Survivors learn so much from each other. It’s astounding.

I started #SexAbuseChat on Twitter (every Tuesday at 6pm PST) in 2014 with my amazing cohost, certified therapist/incest survivor and author Bobbi Parish, to help remove the stigma and shame survivors feel about our past. Any survivor or family member is welcome to join — just use the hashtag.

Final Thoughts

My final point is this: survivors, just like anyone, need to set boundaries. If putting the brakes on an emotionally difficult situation helps you, then do it. Just being aware of that is a big step. We often have to define, or redefine, what normal is because what’s normal to us and normal to well, someone who is truly normal (is anyone truly normal?) is completely different.

Everyone is just a little fucked up.

Run if you have to. And it’s okay. But be sure to come back to those people who mean something in your life, because if you don’t, you’ll have nothing, and maybe no one, to run back to.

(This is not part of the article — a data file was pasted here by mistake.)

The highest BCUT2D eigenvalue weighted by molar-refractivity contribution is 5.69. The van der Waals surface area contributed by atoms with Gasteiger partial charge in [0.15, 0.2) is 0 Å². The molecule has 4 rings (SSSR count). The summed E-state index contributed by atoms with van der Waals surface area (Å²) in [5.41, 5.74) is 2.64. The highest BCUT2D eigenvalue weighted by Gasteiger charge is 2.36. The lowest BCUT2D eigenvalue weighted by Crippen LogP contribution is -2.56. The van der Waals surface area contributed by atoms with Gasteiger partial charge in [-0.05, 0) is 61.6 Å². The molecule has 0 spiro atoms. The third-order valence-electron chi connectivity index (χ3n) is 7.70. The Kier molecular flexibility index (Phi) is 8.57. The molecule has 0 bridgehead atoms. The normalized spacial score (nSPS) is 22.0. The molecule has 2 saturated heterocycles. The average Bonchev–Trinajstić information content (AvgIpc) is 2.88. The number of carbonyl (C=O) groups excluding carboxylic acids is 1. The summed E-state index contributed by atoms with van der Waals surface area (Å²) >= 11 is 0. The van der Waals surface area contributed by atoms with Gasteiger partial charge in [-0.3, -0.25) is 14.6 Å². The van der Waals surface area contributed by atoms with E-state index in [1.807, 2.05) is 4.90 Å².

“Because no matter where you run, you just end up running into yourself.”
Truman Capote, Breakfast at Tiffany’s

 

Rachel Thompson is the author of  Broken Places (one of IndieReader’s “Best of 2015” top books and 2015 Honorable Mention Winner in the San Francisco Book Festival), and the multi award-winning Broken Pieces, as well as two additional humor books, A Walk In The Snark and Mancode: Exposed.

She owns BadRedhead Media, creating effective social media and book marketing campaigns for authors. Her articles appear regularly in The Huffington Post, The San Francisco Book Review (BadRedhead Says…), Feminine Collective, IndieReader.com, 12Most.com, bitrebels.com, BookPromotion.com, and Self-Publishers Monthly,

Not just an advocate for sexual abuse survivors, Rachel is the creator and founder of the hashtag phenomenon #MondayBlogs and the live weekly Twitter chats, #SexAbuseChat, co-hosted with certified therapist/survivor, Bobbi Parish (Tuesdays, 6pm PST/9pm EST), and #BookMarketingChat, co-hosted with author assistant Melissa Flickinger (Wednesdays, 6pm PST/9pm EST).